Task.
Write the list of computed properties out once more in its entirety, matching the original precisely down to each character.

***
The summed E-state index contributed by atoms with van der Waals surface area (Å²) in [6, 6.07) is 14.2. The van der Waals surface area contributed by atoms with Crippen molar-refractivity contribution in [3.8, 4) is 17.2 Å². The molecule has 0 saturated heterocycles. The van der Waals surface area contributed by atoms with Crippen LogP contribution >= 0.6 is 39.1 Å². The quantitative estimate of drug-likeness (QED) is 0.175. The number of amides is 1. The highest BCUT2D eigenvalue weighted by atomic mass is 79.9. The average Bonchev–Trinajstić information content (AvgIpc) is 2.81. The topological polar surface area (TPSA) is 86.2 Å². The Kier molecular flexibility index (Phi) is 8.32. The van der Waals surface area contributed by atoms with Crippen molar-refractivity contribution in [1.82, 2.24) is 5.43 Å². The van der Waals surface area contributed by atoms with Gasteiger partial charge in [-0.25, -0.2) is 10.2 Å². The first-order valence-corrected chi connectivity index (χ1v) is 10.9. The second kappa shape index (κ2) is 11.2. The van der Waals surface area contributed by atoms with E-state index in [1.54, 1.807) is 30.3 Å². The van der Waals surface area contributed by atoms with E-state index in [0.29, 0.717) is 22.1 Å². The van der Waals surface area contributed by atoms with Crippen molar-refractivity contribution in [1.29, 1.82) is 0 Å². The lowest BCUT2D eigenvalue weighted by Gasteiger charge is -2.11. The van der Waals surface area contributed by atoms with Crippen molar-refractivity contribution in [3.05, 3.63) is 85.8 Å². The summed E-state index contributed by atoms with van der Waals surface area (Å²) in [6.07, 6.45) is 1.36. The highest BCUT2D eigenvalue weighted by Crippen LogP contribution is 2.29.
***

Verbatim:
The summed E-state index contributed by atoms with van der Waals surface area (Å²) in [6, 6.07) is 14.2. The van der Waals surface area contributed by atoms with Crippen molar-refractivity contribution in [3.8, 4) is 17.2 Å². The molecule has 0 saturated heterocycles. The van der Waals surface area contributed by atoms with Crippen LogP contribution >= 0.6 is 39.1 Å². The quantitative estimate of drug-likeness (QED) is 0.175. The number of amides is 1. The highest BCUT2D eigenvalue weighted by atomic mass is 79.9. The average Bonchev–Trinajstić information content (AvgIpc) is 2.81. The topological polar surface area (TPSA) is 86.2 Å². The Kier molecular flexibility index (Phi) is 8.32. The van der Waals surface area contributed by atoms with Crippen molar-refractivity contribution in [1.82, 2.24) is 5.43 Å². The van der Waals surface area contributed by atoms with Gasteiger partial charge in [-0.25, -0.2) is 10.2 Å². The first-order valence-corrected chi connectivity index (χ1v) is 10.9. The second kappa shape index (κ2) is 11.2. The van der Waals surface area contributed by atoms with E-state index in [1.54, 1.807) is 30.3 Å². The van der Waals surface area contributed by atoms with E-state index in [0.29, 0.717) is 22.1 Å². The van der Waals surface area contributed by atoms with Crippen molar-refractivity contribution in [1.29, 1.82) is 0 Å². The lowest BCUT2D eigenvalue weighted by Gasteiger charge is -2.11. The van der Waals surface area contributed by atoms with Crippen molar-refractivity contribution in [3.05, 3.63) is 85.8 Å². The summed E-state index contributed by atoms with van der Waals surface area (Å²) in [6.07, 6.45) is 1.36. The highest BCUT2D eigenvalue weighted by Crippen LogP contribution is 2.29.